The grey-green Browbone shade looks similar in the pan, but is now much less of a silvery sage and much more of a warm khaki in actual use. (Why the old version, on the left, looks so brown in this photo, I don't know.) It's unfortunate that this color has changed so much--it was one of the most unusual in the palette!

Wet N Wild Comfort Zone comparison swatches

The light, coppery Eyelid shade is similar, though less reflective.

Wet N Wild Comfort Zone comparison swatches

The warm, dark brown Definer shade is improved in several ways. It's less patchy, and the shimmer is better integrated, instead of being loose glitter that mostly disappears. It is, however, more powdery, as you can see from the swatch. In generally, the new palette kicks up a lot more powder and creates more fallout below the eyes when I apply it than the old one did.

Here are comparison swatches of the right hand column from the new palette, again with the old version on the left and the new one on the right:

Wet N Wild Comfort Zone comparison swatches

Wet N Wild Comfort Zone comparison swatches

The green eyelid shade hasn't changed too much.

Wet N Wild Comfort Zone comparison swatches

The bronzey Crease shade is warmer in the new version. A bigger difference, however, is the formula. The old version was amazingly smooth and completely opaque in a single stroke. The new one, however, required several layers to achieve the same saturation for these swatches.

Wet N Wild Comfort Zone comparison swatches

The new blue-brown duochrome Definer shade has more of a brown base than red and more of a green shift than blue.

Wet N Wild Comfort Zone comparison swatches

The blackened-brown matte Crease shade with gold glitter got a definite upgrade. The new version is much less patchy and the shimmer is better integrated.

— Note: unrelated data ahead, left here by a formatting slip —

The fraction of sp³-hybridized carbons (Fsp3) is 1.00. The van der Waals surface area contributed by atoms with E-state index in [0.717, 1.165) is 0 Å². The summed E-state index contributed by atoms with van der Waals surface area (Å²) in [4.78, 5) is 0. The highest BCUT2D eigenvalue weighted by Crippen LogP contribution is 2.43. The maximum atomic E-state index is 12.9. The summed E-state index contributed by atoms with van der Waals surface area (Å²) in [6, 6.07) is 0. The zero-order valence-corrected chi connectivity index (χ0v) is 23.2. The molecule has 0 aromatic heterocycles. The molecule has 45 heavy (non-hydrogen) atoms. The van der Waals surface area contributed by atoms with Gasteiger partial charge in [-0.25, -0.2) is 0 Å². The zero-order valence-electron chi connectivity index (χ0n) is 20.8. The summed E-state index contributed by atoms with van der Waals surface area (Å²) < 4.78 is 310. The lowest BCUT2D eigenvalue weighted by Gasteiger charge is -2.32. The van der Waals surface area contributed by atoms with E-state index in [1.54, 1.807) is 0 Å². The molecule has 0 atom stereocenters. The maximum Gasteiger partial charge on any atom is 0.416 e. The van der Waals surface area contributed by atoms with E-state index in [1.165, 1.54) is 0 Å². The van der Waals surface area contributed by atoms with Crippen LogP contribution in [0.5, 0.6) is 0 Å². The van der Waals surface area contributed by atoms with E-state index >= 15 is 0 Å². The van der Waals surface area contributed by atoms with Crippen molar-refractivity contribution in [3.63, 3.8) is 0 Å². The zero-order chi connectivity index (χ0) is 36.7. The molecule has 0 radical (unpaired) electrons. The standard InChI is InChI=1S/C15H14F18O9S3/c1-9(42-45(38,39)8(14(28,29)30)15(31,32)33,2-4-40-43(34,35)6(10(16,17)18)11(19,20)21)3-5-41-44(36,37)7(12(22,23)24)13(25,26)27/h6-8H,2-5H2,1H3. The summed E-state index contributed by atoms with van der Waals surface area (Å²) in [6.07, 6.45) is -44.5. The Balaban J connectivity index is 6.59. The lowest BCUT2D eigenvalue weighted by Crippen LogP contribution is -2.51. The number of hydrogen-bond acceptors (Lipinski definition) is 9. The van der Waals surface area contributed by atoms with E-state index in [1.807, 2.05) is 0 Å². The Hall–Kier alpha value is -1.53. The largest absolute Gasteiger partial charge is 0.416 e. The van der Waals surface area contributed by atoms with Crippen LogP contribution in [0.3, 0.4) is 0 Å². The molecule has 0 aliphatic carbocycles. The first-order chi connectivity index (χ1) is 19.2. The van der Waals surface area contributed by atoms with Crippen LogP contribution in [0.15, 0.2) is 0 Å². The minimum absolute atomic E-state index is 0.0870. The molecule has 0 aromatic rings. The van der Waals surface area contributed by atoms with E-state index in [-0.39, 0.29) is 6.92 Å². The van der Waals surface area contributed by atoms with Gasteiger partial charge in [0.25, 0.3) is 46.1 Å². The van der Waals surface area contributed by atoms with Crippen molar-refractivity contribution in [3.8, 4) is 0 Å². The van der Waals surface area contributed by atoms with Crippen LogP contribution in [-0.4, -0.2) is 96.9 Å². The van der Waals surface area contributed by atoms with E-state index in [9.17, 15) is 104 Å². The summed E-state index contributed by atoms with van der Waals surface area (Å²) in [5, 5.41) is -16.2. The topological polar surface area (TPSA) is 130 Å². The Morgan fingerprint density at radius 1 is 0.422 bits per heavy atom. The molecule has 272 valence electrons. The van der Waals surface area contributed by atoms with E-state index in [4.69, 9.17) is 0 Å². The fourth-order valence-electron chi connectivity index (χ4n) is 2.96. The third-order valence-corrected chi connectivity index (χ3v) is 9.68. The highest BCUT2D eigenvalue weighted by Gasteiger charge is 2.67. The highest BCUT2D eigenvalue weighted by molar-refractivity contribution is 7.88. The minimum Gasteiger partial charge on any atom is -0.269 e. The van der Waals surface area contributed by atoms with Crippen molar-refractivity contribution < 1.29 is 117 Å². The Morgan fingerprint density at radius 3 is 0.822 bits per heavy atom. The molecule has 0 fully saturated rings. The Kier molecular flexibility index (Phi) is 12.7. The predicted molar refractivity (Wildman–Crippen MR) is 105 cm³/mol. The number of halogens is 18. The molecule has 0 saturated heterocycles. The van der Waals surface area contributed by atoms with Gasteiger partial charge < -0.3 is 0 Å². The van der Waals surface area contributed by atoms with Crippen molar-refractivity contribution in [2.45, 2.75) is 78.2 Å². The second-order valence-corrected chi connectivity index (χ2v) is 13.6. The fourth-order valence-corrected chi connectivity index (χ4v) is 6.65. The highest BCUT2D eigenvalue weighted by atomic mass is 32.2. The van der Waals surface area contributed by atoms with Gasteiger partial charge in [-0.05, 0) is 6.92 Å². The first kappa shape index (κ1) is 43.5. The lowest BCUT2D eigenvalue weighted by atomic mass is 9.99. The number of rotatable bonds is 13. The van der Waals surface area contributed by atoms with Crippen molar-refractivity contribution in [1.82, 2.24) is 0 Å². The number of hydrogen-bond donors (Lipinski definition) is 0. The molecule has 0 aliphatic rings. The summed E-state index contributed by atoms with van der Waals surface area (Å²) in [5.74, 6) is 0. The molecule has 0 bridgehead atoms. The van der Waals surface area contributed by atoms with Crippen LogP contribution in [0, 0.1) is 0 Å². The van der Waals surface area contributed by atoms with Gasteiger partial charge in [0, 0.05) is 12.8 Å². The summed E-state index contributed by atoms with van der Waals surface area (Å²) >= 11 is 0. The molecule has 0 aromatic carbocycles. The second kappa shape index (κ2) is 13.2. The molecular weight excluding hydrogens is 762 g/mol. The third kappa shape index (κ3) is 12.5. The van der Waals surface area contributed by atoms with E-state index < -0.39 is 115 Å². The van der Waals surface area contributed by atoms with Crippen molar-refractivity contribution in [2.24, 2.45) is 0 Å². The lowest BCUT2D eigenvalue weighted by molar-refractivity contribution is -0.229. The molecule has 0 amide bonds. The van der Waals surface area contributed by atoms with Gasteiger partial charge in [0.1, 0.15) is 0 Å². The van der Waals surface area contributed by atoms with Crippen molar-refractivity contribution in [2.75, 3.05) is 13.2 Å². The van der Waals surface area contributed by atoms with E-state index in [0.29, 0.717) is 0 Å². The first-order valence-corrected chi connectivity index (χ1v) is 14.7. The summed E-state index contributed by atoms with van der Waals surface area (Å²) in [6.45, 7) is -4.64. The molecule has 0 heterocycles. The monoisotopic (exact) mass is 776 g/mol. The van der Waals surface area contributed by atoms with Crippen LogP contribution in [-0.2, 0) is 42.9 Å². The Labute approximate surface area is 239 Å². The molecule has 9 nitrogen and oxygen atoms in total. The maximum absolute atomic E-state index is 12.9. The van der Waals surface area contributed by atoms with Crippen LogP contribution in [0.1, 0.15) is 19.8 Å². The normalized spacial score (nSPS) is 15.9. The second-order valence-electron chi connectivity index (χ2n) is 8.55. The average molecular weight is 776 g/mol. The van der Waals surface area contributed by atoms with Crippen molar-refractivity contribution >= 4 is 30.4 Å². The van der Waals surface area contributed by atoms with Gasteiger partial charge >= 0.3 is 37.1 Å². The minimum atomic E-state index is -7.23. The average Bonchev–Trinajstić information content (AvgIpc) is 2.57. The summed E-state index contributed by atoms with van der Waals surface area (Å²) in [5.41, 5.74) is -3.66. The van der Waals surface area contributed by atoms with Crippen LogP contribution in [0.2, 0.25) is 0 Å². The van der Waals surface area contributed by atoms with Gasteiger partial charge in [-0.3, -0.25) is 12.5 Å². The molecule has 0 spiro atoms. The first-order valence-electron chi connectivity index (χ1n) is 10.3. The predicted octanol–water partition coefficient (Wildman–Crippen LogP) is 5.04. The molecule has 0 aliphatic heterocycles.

Finally, here are the two new matte shades from the redesigned palette: a terracotta orange and a dusty, rosy brownish-red. Both are quite opaque and smooth.

Wet N Wild Comfort Zone swatches

My favorite shadow in this palette has always been the duochrome. I don't know if you've noticed, but I have a thing for duochromes. This Wet N Wild shadow is/was one of the most impressive versions of the common blue-brown combo out there--and available for cheap. In fact, I've often said that this one pan was worth the $5 on its own, since you're not going to find many others like it for that price. So my first and most important test was not just to compare the duochromes in swatches, but also on my actual eyes. I wore the new one on my left eye and the old one on my right eye for a full day (over Wet N Wild primer).

Though they are not identical, as the swatches prove, they were close enough that no one would have noticed I was wearing different makeup on each eye. I used the creamy highlight shade from each respective palette on my browbone, and then applied the duochrome to my mobile lid and blended it into the crease.

Here's the old duochrome right after application:

Wet N Wild Color Icon Comfort Zone palette
Wet N Wild Color Icon Comfort Zone palette

And here is the new duochrome:

Wet N Wild Color Icon Comfort Zone palette
Wet N Wild Color Icon Comfort Zone palette